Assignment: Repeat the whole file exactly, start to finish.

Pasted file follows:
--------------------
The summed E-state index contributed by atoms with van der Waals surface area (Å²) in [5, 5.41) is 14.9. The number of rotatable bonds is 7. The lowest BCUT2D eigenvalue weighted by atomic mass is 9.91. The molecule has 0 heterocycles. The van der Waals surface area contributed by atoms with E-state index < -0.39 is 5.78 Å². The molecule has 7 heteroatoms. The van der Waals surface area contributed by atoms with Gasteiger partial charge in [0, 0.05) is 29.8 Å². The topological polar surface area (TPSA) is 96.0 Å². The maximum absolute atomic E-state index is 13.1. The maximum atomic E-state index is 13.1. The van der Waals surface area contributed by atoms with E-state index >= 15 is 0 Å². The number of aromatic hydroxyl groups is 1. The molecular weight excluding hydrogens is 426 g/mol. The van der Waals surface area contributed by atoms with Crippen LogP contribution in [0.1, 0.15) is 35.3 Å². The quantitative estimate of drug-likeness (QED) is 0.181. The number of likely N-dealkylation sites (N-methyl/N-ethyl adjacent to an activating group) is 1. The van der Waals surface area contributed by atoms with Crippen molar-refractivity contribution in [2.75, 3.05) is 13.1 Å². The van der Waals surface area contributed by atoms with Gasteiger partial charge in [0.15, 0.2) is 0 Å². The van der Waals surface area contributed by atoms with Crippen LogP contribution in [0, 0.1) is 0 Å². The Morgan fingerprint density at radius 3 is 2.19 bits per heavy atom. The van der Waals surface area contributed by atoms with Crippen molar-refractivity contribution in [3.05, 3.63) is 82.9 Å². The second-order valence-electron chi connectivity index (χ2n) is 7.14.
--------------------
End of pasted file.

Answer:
The summed E-state index contributed by atoms with van der Waals surface area (Å²) in [5, 5.41) is 14.9. The number of rotatable bonds is 7. The lowest BCUT2D eigenvalue weighted by atomic mass is 9.91. The molecule has 0 heterocycles. The van der Waals surface area contributed by atoms with E-state index < -0.39 is 5.78 Å². The molecule has 7 heteroatoms. The van der Waals surface area contributed by atoms with Gasteiger partial charge in [0, 0.05) is 29.8 Å². The topological polar surface area (TPSA) is 96.0 Å². The maximum absolute atomic E-state index is 13.1. The maximum atomic E-state index is 13.1. The van der Waals surface area contributed by atoms with E-state index >= 15 is 0 Å². The number of aromatic hydroxyl groups is 1. The molecular weight excluding hydrogens is 426 g/mol. The van der Waals surface area contributed by atoms with Crippen LogP contribution in [0.1, 0.15) is 35.3 Å². The quantitative estimate of drug-likeness (QED) is 0.181. The number of likely N-dealkylation sites (N-methyl/N-ethyl adjacent to an activating group) is 1. The van der Waals surface area contributed by atoms with Crippen molar-refractivity contribution in [2.75, 3.05) is 13.1 Å². The van der Waals surface area contributed by atoms with Gasteiger partial charge in [0.15, 0.2) is 0 Å². The van der Waals surface area contributed by atoms with Crippen LogP contribution in [0, 0.1) is 0 Å². The Morgan fingerprint density at radius 3 is 2.19 bits per heavy atom. The van der Waals surface area contributed by atoms with Crippen molar-refractivity contribution in [3.05, 3.63) is 82.9 Å². The second-order valence-electron chi connectivity index (χ2n) is 7.14.